"I'll still be here," he told her smiling.
"I know, but it will not be the same. Now it's business."
"Yes," he conceded, "I guess it is."
Inside the control room, Kuropatkin picked up the intercom and called the com-centre.
"What's she sending?" he asked.
"It was CQD. Now it's SOS, Kommador," came the reply.
"Right... tell her... stand to, ETA 15 minutes. And sign it 'Makarov.'
Through the speaker he could hear the tap, tapping of the old Morse key.
"Kommador!" came the reply from the speaker a few minutes later, "they want to know who the hell we are."
"Tell them we're the Russian Navy and they ought to be more grateful," he chuckled, "on second thoughts, belay that last remark."
Kuropatkin ordered the squadron to reduce speed as they neared the liner. Detaching the escorts, he ordered them to circle around the Titanic and check for anyone in the sea. He then ordered the Cruisers to hove to some 500 yards off the liner's port side.
Illuminated by the cabin lights of the passenger ship, he could see the thousands of people lining the decks, waving and calling out. He knew he had to take control of the situation quickly.
He hurried down to the boat deck where the advance Communication party was assembling. They quickly stood to attention as he approached.
"Lieutenant Lineavich," he called to the senior officer, "right man, you know what to do. Go straight to Captain Smith and set up radio communication. Tell him what we're planning to do, clearly and concisely. The Marine Security party will follow and help to maintain order. Lets hope someone has the presence of mind to drop a line down to you."
"Now be careful going up her side... that's a hell of a long way down. You've got the rope ladder?"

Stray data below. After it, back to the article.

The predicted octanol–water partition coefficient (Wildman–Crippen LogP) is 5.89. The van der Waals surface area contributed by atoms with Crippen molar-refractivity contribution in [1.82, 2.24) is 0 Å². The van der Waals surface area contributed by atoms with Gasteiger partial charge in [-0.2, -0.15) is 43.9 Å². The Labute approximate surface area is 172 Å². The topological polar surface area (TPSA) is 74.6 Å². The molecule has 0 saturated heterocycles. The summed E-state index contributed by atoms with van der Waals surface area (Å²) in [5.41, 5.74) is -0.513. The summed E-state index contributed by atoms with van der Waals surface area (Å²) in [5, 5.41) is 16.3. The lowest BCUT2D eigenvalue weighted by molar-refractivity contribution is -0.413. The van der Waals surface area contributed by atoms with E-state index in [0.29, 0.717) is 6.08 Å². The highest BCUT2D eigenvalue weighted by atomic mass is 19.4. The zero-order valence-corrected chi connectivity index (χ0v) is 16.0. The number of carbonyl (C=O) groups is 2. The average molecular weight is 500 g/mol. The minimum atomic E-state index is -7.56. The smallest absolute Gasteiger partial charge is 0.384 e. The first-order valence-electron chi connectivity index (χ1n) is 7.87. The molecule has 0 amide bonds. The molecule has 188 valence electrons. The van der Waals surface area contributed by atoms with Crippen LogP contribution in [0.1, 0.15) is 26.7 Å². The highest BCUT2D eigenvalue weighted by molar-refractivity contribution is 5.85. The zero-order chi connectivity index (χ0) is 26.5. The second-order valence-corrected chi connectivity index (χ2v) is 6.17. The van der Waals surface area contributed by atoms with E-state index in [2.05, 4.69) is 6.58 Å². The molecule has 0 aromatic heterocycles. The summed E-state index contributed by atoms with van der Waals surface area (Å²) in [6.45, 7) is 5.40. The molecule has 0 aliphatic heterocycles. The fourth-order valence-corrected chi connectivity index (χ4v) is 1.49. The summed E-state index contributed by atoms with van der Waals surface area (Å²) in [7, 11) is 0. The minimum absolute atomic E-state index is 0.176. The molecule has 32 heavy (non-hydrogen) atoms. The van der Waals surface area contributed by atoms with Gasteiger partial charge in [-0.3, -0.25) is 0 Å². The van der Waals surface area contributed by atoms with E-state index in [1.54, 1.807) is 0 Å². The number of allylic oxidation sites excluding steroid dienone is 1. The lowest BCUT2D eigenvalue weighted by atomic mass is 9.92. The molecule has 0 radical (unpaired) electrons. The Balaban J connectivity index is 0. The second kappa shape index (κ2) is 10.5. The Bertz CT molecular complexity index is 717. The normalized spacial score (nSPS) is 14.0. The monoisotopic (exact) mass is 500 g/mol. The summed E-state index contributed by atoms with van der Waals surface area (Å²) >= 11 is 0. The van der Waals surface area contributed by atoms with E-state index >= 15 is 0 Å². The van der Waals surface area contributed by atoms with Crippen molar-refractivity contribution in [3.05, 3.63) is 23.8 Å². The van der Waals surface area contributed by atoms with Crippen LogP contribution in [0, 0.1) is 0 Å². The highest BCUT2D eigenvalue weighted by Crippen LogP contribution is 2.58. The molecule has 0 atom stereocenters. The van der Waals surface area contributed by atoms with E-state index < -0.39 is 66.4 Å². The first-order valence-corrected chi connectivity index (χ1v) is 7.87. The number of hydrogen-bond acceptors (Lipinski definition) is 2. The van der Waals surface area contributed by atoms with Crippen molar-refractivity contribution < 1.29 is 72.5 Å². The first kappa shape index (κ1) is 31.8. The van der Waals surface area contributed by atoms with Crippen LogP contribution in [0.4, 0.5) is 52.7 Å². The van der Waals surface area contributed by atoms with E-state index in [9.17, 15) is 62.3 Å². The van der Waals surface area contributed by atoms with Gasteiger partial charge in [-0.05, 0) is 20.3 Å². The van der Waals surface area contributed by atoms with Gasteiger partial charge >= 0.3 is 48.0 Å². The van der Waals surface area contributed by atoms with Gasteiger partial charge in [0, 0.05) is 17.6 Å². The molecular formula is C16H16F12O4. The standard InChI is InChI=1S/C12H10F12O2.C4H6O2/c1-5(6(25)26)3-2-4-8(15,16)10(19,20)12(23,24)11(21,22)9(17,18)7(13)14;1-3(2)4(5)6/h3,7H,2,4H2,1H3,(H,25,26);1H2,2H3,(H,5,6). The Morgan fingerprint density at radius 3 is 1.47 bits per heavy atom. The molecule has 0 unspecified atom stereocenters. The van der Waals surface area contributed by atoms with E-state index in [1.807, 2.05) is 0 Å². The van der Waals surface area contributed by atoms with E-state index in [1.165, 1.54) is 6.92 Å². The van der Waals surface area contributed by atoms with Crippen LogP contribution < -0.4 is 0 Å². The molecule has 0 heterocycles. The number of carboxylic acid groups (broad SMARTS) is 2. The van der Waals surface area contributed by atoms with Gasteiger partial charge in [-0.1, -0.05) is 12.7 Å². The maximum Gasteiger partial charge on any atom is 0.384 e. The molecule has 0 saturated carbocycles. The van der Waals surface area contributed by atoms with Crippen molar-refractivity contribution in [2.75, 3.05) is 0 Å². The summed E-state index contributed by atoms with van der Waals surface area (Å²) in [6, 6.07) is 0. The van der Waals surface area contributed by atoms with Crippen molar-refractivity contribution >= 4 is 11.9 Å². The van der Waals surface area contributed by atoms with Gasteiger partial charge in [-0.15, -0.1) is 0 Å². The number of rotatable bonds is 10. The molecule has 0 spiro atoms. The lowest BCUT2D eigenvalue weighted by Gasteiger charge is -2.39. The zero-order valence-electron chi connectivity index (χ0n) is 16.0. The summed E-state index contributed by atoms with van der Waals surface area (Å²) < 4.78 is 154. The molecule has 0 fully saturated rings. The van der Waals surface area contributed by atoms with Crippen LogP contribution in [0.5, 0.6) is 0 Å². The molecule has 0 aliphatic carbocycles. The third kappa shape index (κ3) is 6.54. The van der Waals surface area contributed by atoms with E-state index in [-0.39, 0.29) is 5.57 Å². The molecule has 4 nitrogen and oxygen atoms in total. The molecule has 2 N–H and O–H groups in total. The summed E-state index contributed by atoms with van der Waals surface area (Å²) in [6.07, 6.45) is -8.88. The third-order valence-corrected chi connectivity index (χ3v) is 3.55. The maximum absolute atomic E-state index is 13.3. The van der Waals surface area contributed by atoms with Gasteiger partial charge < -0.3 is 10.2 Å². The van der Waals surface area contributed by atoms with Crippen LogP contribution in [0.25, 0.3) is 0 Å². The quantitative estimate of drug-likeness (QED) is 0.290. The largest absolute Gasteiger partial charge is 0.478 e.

"Yes sir, everything's there."
"Good, just be... careful, ok?"
No-one did have the presence of mind. The party had to fire a grapple over the fo'castle rails of the liner and climb up themselves. Once on board, however, the crew conveyed them through the milling crowd to the Captain of the Titanic, Smith.
"Oh crap," Kuropatkin muttered to himself as he watched the chaos developing on the water.
Despite the instructions, the Titanic continued to lower lifeboats on either side. The Russian launch crews were busy towing them over towards the waiting naval ships. The biggest problem was the starboard side where the Uralsk was supposed to moor. She couldn't go alongside while there were boats in the water.
The Uralsk was hoping to drop a synthetic rubber and alloy 'curtain, ' down the damaged side of the liner. Called by the salvage crew a 'Band Aid' the water pressure clamps it hard to the liner's fractured side and stems the onrush of water. The powerful pumps of the salvager were then supposed to gain on the flooding and prevent the liner from sinking any lower.
.... There is more of this story ...